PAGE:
The first case to be argued Tuesday, Riley v. California, No. 13-132, arose from the arrest of David L. Riley, who was pulled over in 2009 in San Diego for having an expired registration. The police found loaded guns in his car and, on inspecting Mr. Riley's smartphone, entries they associated with a street gang.

A more comprehensive search of the phone led to information that linked Mr. Riley to a shooting. He was later convicted of attempted murder and sentenced to 15 years to life in prison. A California appeals court said neither search had required a warrant.

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In its Supreme Court brief, California said information on phones "is not different in kind from wallets, address books, personal papers and other items that have long been subject to examination."

Another case on Tuesday, United States v. Wurie, No. 13-212, involved a search of the call log of the flip phone of Brima Wurie, who was arrested in 2007 in Boston and charged with gun and drug crimes. The federal appeals court in Boston last year threw out the evidence found on Mr. Wurie's phone.

"Today, many Americans store their most personal 'papers' and 'effects' in electronic format on a cellphone, carried on the person," Judge Norman H. Stahl wrote for a divided three-judge panel of the court, quoting the words of the Fourth Amendment.

News organizations, including The New York Times, filed a brief supporting Mr. Riley and Mr. Wurie in which they argued that cellphone searches can compromise news gathering.

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Other briefs in the two cases focused to an unusual degree on the practical questions of whether phone searches must be conducted immediately or can await a warrant.

Officials in California told the justices that searches are required because cellphones can be used to set off bombs. Mr. Riley's lawyers responded that "this scarcely resonates as an everyday concern."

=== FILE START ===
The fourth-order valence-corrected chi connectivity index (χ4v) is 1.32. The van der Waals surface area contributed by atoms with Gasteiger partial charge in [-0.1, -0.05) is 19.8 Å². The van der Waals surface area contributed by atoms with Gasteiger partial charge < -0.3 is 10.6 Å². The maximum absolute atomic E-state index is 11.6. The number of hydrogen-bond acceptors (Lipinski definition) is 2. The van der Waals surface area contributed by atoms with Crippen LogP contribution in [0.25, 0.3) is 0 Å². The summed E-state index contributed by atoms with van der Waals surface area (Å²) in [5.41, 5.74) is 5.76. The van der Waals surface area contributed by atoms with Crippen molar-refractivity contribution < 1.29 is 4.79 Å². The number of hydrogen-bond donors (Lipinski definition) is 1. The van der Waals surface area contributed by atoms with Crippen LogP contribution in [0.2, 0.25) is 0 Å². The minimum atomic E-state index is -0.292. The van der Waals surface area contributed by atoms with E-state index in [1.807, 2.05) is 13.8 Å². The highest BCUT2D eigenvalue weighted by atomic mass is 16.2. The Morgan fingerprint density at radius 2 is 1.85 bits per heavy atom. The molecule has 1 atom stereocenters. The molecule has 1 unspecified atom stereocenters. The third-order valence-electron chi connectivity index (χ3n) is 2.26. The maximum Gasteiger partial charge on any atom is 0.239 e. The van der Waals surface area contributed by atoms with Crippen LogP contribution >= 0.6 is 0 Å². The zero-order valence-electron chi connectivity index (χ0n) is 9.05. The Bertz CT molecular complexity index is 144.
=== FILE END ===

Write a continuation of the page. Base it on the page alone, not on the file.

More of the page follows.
The state's brief added that immediate searches are needed because data on cellphones can be erased by a remote signal, perhaps by criminal confederates. A supporting brief from several law enforcement groups described an application "that would wipe a phone's memory based on when the phone is carried into certain locations — such as a police station."

Mr. Riley's lawyers responded that all the police need to do is put the seized phones in airplane mode while they seek a warrant. If that is not enough, they say, the police can use so-called Faraday bags, which block remote signals and are sold for as little as $6, or wrap the seized phones in a few pennies' worth of aluminum foil.

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The parties disputed whether such methods are completely effective. Even if they are, Solicitor General Donald B. Verrilli Jr. told the justices, a Faraday bag works only until it is opened to inspect the phone, at which point the phone again becomes vulnerable to remote wiping.

"That means," Mr. Verrilli wrote, "that local police departments will need not only cheap Faraday bags but also Faraday rooms or other specialized equipment."

Professor Gershowitz, who has written several law review articles on cellphone searches and who filed a brief supporting Mr. Riley and Mr. Wurie, said a simpler solution would be to use a Faraday bag with a clear window. One such bag sells for $95.

In general, he said, the fear of remote wiping is easily addressed, adding that his latest article may provoke an experiment at the Supreme Court.

"I'm hoping," he said, "that a law clerk is sitting in a back room wrapping a phone in aluminum foil."